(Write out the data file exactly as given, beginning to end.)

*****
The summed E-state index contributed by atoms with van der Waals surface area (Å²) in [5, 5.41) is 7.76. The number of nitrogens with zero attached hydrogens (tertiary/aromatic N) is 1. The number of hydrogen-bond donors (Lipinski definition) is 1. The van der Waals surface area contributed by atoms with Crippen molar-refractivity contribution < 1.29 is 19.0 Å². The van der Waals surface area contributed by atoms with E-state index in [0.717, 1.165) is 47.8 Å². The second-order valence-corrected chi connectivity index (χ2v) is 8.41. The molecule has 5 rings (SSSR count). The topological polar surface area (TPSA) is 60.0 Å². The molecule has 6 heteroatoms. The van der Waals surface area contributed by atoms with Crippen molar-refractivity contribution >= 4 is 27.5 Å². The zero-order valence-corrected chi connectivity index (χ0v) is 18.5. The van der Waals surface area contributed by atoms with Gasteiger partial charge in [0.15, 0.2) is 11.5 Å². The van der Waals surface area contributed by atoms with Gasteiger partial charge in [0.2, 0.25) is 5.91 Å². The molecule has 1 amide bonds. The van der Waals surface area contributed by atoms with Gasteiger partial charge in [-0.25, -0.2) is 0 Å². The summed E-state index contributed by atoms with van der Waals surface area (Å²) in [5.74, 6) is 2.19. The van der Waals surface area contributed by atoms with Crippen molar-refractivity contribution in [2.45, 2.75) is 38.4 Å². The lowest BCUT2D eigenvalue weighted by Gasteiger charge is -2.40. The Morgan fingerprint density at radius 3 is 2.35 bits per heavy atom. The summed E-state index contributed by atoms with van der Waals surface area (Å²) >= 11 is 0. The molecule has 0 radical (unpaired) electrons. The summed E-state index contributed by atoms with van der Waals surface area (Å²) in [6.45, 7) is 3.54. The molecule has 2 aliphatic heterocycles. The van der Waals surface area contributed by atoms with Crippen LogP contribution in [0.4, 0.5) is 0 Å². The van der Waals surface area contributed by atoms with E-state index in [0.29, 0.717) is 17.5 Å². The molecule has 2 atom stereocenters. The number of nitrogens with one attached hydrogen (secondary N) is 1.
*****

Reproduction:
The summed E-state index contributed by atoms with van der Waals surface area (Å²) in [5, 5.41) is 7.76. The number of nitrogens with zero attached hydrogens (tertiary/aromatic N) is 1. The number of hydrogen-bond donors (Lipinski definition) is 1. The van der Waals surface area contributed by atoms with Crippen molar-refractivity contribution < 1.29 is 19.0 Å². The van der Waals surface area contributed by atoms with E-state index in [0.717, 1.165) is 47.8 Å². The second-order valence-corrected chi connectivity index (χ2v) is 8.41. The molecule has 5 rings (SSSR count). The topological polar surface area (TPSA) is 60.0 Å². The molecule has 6 heteroatoms. The van der Waals surface area contributed by atoms with Crippen molar-refractivity contribution >= 4 is 27.5 Å². The zero-order valence-corrected chi connectivity index (χ0v) is 18.5. The van der Waals surface area contributed by atoms with Gasteiger partial charge in [0.15, 0.2) is 11.5 Å². The van der Waals surface area contributed by atoms with Gasteiger partial charge in [0.2, 0.25) is 5.91 Å². The molecule has 1 amide bonds. The van der Waals surface area contributed by atoms with Gasteiger partial charge in [-0.25, -0.2) is 0 Å². The summed E-state index contributed by atoms with van der Waals surface area (Å²) in [5.74, 6) is 2.19. The van der Waals surface area contributed by atoms with Crippen molar-refractivity contribution in [2.45, 2.75) is 38.4 Å². The lowest BCUT2D eigenvalue weighted by Gasteiger charge is -2.40. The Morgan fingerprint density at radius 3 is 2.35 bits per heavy atom. The summed E-state index contributed by atoms with van der Waals surface area (Å²) >= 11 is 0. The molecule has 0 radical (unpaired) electrons. The summed E-state index contributed by atoms with van der Waals surface area (Å²) in [6.45, 7) is 3.54. The molecule has 2 aliphatic heterocycles. The van der Waals surface area contributed by atoms with Crippen LogP contribution in [0.4, 0.5) is 0 Å². The van der Waals surface area contributed by atoms with E-state index in [0.29, 0.717) is 17.5 Å². The molecule has 2 atom stereocenters. The number of nitrogens with one attached hydrogen (secondary N) is 1.